(But) by thee only - it is due to thee alone that we again worship thee as our Lord (Maurer). So "through thee" (Psalms 44:5; Psalms 60:12). '(We are) thine only; we will celebrate thy name' (Horsley). I prefer the former view. The sanctifying effect of affliction (Psalms 71:16; Psalms 119:67; Psalms 119:71).


Verse 14

They are dead, they shall not live; they are deceased, they shall not rise: therefore hast thou visited and destroyed them, and made all their memory to perish.

(They are) dead - the "other lords," or tyrants (Isaiah 26:13).

They shall not live - namely, again.

(They are) deceased - Hebrew, Rephaim, the wicked dead: giants once in might and in crime, now in Hades (Psalms 88:11; Job 26:5; Proverbs 2:18; Proverbs 9:18); powerless in the land of shades (note, Isaiah 14:9-10).

Therefore - i:e., inasmuch as Compare the like use of "therefore," Genesis 18:5; Genesis 19:8.


Verse 15

Thou hast increased the nation, O LORD, thou hast increased the nation: thou art glorified: thou hadst removed it far unto all the ends of the earth.

Thou hast - prophetic preterite (Isaiah 9:3).

Thou hast removed (it) far (unto) all the ends of the earth - rather, 'thou hast extended far all the borders of the land' (Vitringa). There is no "unto" in the Hebrew, and the parallelism to "thou hast increased the nation" favours this. However, Junius supports the English version thus: 'Isaiah enlarges upon the previous statement as to the truth of God's wonderful judgments toward the Church; for first, in this verse, they had been removed far unto all ends of the earth; then they had been sore pressed with pain (Isaiah 26:16-17); thirdly, they would have been utterly destroyed had not thy Majesty come to their help (Isaiah 26:18-19); and yet, saith the Church, Thou hast by the same operation consulted for thy glory and for my safety.'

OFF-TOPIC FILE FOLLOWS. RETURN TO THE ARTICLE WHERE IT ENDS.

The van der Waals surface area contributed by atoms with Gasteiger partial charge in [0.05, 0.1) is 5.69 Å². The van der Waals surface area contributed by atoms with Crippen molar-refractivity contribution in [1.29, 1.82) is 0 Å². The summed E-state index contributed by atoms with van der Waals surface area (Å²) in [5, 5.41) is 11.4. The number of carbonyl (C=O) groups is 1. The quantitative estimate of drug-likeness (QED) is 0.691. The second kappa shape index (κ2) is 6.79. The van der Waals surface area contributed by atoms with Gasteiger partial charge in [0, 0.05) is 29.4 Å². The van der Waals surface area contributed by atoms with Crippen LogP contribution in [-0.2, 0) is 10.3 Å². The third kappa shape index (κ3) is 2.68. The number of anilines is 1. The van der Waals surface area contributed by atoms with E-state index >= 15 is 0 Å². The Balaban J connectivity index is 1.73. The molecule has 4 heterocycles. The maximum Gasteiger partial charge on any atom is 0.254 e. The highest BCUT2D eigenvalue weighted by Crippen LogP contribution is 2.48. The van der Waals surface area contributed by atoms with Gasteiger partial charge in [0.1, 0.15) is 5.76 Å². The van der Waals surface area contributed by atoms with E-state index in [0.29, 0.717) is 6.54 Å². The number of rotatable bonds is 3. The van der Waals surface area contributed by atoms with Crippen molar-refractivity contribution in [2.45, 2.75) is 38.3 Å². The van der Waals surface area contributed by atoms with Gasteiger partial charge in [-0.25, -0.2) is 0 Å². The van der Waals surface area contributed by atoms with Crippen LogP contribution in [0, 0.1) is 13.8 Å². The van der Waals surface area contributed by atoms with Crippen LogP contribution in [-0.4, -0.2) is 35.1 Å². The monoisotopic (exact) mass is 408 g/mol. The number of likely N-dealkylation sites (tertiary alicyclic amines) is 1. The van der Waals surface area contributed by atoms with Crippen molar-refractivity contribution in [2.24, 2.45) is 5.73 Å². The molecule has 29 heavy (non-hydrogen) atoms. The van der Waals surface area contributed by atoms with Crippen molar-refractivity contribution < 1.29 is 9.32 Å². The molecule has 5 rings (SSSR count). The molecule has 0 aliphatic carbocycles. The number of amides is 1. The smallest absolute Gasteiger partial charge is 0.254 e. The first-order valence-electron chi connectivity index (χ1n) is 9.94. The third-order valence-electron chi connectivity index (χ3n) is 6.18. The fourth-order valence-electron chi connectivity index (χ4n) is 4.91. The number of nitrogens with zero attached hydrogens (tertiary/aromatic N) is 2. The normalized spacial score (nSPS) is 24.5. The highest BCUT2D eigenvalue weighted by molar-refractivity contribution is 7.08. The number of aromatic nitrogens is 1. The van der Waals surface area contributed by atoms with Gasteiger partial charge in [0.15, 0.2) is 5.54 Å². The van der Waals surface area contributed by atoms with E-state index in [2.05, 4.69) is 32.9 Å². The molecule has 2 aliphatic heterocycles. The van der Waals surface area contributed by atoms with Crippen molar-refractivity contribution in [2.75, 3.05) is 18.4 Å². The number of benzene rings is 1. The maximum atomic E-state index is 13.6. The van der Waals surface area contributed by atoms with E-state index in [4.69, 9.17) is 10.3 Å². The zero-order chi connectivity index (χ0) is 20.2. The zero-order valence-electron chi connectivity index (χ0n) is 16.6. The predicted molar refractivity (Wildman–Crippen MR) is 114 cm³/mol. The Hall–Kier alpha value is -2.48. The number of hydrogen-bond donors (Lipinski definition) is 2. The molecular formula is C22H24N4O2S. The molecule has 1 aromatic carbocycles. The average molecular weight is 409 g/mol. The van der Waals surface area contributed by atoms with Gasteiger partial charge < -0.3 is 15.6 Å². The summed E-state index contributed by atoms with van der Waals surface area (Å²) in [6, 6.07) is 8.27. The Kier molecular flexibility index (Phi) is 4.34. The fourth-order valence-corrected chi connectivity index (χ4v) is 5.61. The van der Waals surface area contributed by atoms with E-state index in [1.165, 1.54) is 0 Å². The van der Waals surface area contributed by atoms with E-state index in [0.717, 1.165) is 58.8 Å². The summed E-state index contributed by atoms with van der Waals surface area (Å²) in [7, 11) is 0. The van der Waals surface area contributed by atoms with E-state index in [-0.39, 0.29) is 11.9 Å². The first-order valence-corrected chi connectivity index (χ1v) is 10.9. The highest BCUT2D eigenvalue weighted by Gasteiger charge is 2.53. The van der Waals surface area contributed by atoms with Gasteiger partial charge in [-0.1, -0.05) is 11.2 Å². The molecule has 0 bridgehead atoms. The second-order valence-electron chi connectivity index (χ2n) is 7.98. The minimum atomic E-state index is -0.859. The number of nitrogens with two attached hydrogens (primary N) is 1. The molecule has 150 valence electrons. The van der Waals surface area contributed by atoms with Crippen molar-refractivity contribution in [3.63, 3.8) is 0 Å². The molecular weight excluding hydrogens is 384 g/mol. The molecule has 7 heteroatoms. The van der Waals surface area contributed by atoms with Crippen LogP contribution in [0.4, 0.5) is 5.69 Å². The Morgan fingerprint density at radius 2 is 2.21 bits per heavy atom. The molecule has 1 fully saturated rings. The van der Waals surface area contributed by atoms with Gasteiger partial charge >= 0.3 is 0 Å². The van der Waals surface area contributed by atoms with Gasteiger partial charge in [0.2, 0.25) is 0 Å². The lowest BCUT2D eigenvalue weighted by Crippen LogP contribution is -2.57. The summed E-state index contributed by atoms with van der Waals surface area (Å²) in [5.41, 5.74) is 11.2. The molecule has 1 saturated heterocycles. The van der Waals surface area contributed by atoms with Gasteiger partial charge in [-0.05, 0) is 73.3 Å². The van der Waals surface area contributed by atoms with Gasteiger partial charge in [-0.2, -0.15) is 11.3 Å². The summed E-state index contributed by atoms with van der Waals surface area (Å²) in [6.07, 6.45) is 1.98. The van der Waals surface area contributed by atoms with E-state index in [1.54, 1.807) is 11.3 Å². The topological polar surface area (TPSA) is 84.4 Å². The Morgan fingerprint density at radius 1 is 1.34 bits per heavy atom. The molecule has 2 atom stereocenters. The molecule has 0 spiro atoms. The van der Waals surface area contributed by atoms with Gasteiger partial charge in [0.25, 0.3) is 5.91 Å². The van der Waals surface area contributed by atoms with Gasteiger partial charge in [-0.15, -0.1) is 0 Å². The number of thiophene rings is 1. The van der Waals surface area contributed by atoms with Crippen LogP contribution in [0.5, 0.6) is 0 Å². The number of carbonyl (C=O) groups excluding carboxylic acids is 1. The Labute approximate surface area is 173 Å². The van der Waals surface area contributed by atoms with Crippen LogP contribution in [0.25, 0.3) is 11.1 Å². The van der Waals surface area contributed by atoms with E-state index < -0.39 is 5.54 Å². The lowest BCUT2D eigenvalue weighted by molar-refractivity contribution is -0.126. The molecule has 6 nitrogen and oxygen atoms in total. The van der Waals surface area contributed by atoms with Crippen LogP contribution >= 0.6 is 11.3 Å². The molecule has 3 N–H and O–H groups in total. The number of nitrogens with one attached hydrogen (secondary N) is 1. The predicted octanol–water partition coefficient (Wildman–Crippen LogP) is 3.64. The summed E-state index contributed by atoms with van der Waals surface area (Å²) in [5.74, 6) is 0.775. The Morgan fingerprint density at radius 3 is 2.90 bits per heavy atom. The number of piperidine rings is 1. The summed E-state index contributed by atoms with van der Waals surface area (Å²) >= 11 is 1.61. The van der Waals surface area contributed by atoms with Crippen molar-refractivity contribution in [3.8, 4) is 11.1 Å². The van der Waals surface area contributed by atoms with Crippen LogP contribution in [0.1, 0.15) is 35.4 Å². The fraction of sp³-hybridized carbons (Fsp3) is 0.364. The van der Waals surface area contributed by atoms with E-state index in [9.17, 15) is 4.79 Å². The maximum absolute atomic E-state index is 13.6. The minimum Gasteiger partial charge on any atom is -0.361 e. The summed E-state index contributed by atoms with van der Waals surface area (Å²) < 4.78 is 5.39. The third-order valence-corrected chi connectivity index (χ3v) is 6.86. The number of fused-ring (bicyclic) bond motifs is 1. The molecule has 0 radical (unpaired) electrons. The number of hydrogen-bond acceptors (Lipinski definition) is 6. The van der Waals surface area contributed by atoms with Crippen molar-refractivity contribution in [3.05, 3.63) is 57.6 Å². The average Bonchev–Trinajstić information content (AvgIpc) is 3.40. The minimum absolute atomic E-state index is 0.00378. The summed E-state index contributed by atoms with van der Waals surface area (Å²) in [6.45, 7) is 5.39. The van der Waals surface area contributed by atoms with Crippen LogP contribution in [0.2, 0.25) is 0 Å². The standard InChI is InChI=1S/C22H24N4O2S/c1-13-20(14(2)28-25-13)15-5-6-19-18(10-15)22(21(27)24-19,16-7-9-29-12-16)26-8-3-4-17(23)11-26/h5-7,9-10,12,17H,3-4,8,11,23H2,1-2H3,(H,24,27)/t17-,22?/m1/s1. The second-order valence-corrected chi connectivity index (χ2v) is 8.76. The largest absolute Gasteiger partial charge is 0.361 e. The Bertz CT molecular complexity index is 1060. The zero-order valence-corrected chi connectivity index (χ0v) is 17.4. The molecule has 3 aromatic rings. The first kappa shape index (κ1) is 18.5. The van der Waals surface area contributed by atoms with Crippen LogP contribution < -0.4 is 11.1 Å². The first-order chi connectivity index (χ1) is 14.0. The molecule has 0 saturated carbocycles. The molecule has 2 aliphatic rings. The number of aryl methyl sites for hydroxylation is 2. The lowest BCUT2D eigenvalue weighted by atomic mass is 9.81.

Verse 16

LORD, in trouble have they visited thee, they poured out a prayer when thy chastening was upon them.

Lord, in trouble have they visited (i:e., sought) thee, they poured out a prayer (Psalms 62:8) - as a vessel emptying out all its contents.

Prayer (Hebrew, lachash-literally, a whispered prayer, margin, 'secret speech;' a secret sighing to God for help (cf. Jeremiah 13:17; Deuteronomy 8:16).


Verse 17

Like as a woman with child, that draweth near the time of her delivery, is in pain, and crieth out in her pangs; so have we been in thy sight, O LORD.

Like as a woman with child - an image of anguish accompanied with expectation, to be followed by joy that will cause the anguish utterly to be forgotten. Zion is meant, looking for deliverance, seemingly in vain, but really about to be gloriously saved (Micah 4:9-13; Micah 5:1-3; John 16:21-22).


Verse 18

We have been with child, we have been in pain, we have as it were brought forth wind; we have not wrought any deliverance in the earth; neither have the inhabitants of the world fallen.